The heartbreaking story of the desert grass you should care about

Written by Bua Kumar, for CNN To the casual observer, ornamental grasses may look like a simple landscape shrub but, if placed in their right place, they can create the illusion of 3D complexity….

The heartbreaking story of the desert grass you should care about

Written by Bua Kumar, for CNN

To the casual observer, ornamental grasses may look like a simple landscape shrub but, if placed in their right place, they can create the illusion of 3D complexity.

This image of one of the world’s largest non-native grass species, known as the lion grass or lion dentatum, has raised the profile of this shade of green, and led to a good-natured, public debate over its role in the environment.

This feature is in partnership with the website Wastelands , where sometimes you can’t find better highlights than these.

Richard Atkeson was born on a nature reserve in Oklahoma in 1948. After graduating with a degree in forestry and agriculture, he went on to become a naturalist in the Fish and Wildlife Service and a senior hydrologist with the Geological Survey of Canada.

Atkeson is now a Senior Scientist and Field Fellow at the Biodiversity Conservation Foundation (BCF) and brings a visionary, ecologically-conscious approach to everything he does, and at BCF, he works to foster awareness around thorny issues of land use, biodiversity and restoration.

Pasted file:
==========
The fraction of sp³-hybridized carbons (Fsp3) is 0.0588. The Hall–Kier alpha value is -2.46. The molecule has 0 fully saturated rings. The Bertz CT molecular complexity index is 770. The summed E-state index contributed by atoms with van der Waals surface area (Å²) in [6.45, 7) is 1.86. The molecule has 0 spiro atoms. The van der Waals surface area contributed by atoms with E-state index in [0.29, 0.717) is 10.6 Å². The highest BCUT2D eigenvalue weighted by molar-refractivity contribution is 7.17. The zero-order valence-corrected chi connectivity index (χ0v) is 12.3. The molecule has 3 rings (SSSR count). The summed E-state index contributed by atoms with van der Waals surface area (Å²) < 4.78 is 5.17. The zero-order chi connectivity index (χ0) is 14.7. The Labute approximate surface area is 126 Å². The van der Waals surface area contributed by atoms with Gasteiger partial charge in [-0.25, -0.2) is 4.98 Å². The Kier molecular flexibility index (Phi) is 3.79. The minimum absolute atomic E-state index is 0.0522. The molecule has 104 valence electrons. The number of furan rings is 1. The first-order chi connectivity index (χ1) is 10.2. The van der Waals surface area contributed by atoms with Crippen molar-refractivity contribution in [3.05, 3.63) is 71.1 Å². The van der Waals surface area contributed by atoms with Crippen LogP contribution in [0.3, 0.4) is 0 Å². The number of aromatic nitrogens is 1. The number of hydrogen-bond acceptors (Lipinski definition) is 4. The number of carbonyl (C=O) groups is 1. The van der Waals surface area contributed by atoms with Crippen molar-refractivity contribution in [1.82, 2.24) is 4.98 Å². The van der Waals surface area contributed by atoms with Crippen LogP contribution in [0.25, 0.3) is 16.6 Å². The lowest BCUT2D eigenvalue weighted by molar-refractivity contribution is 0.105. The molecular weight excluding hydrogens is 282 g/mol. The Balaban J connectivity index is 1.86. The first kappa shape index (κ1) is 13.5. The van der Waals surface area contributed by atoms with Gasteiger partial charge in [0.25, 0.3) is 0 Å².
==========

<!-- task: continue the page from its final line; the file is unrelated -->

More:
His talks are regular and energetic events, attracting audiences from around the world.

One of Atkeson’s most prolific travels is one he takes in search of grasses in Middle Eastern deserts, such as the Shaikh Zayed Desert in Abu Dhabi.

“During the course of my travels, I was very struck by the variety of grasses in the desert and the exquisite attention paid to their intricacies,” Atkeson says.

Courtesy Biodiversity Conservation Foundation

“Sometimes these grasses get driven to extinction by human activity: with clear cuts, for example, or with landfills or grazing for cattle.

“One of the most significant opportunities is to encourage and train local people, so they can become viable alternatives to invasive species like the lion grass.”

The BCF has documented the history of lion grass in America’s northeast, as well as found it in Dazhan, Turkey, Baghdad, Hanoi, East Timor, South Sudan, and Mali.

In the Sahara, lion grass replaces eucalyptus trees, on the Kenyan coast, it is used to stabilize the dunes.

In Indonesia, the grass spreads a colony in the driest places, where it feeds the seedlings of pandas and other plants.

“Many species appear to be totally unaffected by invasive species,” Atkeson said.

“In some instances, the presence of an invasive species often initiates an exodus of host species.”

There is a growing human footprint on the land.

“On land cleared for agriculture, humans may inadvertently clear habitats for introduced grasses and trees and this may provide perfect conditions for the reproduction of pests, like the sand flea, which we have all become accustomed to,” Atkeson said.

According to Hebbage Jones, BNF Regional Manager for East Africa, just the mention of the word “urbanization” generates debate between urban and rural people.

“The Southern Province of Uganda is now mainly rural. However, we’ve seen that current urban growth is unsustainable and driving prices of food up, pushing farmers out of their lands. There’s a big struggle between existing farmers and urban people who are motivated to grow crops with toxic chemicals.”

Atkeson hopes the grass grows, too.

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